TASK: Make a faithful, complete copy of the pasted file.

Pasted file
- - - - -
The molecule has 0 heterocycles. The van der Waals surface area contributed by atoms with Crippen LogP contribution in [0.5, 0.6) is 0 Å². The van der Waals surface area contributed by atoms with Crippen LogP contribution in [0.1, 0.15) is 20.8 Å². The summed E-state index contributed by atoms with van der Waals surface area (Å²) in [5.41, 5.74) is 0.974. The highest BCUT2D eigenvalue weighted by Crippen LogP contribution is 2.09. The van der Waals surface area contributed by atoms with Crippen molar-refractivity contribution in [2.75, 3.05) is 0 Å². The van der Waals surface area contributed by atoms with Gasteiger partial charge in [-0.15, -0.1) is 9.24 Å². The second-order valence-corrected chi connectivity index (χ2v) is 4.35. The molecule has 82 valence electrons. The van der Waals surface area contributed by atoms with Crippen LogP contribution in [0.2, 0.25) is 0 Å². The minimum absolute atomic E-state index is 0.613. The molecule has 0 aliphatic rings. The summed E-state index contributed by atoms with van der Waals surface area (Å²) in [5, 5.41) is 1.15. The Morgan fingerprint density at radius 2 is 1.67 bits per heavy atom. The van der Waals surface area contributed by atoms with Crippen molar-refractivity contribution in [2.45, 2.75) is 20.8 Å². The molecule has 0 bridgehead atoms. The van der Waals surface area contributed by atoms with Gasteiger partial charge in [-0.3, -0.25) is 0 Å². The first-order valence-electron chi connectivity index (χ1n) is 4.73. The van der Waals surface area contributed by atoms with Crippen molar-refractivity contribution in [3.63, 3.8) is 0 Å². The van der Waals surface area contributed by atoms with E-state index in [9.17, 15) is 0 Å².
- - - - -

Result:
The molecule has 0 heterocycles. The van der Waals surface area contributed by atoms with Crippen LogP contribution in [0.5, 0.6) is 0 Å². The van der Waals surface area contributed by atoms with Crippen LogP contribution in [0.1, 0.15) is 20.8 Å². The summed E-state index contributed by atoms with van der Waals surface area (Å²) in [5.41, 5.74) is 0.974. The highest BCUT2D eigenvalue weighted by Crippen LogP contribution is 2.09. The van der Waals surface area contributed by atoms with Crippen molar-refractivity contribution in [2.75, 3.05) is 0 Å². The van der Waals surface area contributed by atoms with Gasteiger partial charge in [-0.15, -0.1) is 9.24 Å². The second-order valence-corrected chi connectivity index (χ2v) is 4.35. The molecule has 82 valence electrons. The van der Waals surface area contributed by atoms with Crippen LogP contribution in [0.2, 0.25) is 0 Å². The minimum absolute atomic E-state index is 0.613. The molecule has 0 aliphatic rings. The summed E-state index contributed by atoms with van der Waals surface area (Å²) in [5, 5.41) is 1.15. The Morgan fingerprint density at radius 2 is 1.67 bits per heavy atom. The van der Waals surface area contributed by atoms with Crippen molar-refractivity contribution in [2.45, 2.75) is 20.8 Å². The molecule has 0 bridgehead atoms. The van der Waals surface area contributed by atoms with Gasteiger partial charge in [-0.3, -0.25) is 0 Å². The first-order valence-electron chi connectivity index (χ1n) is 4.73. The van der Waals surface area contributed by atoms with Crippen molar-refractivity contribution in [3.63, 3.8) is 0 Å². The van der Waals surface area contributed by atoms with E-state index in [9.17, 15) is 0 Å².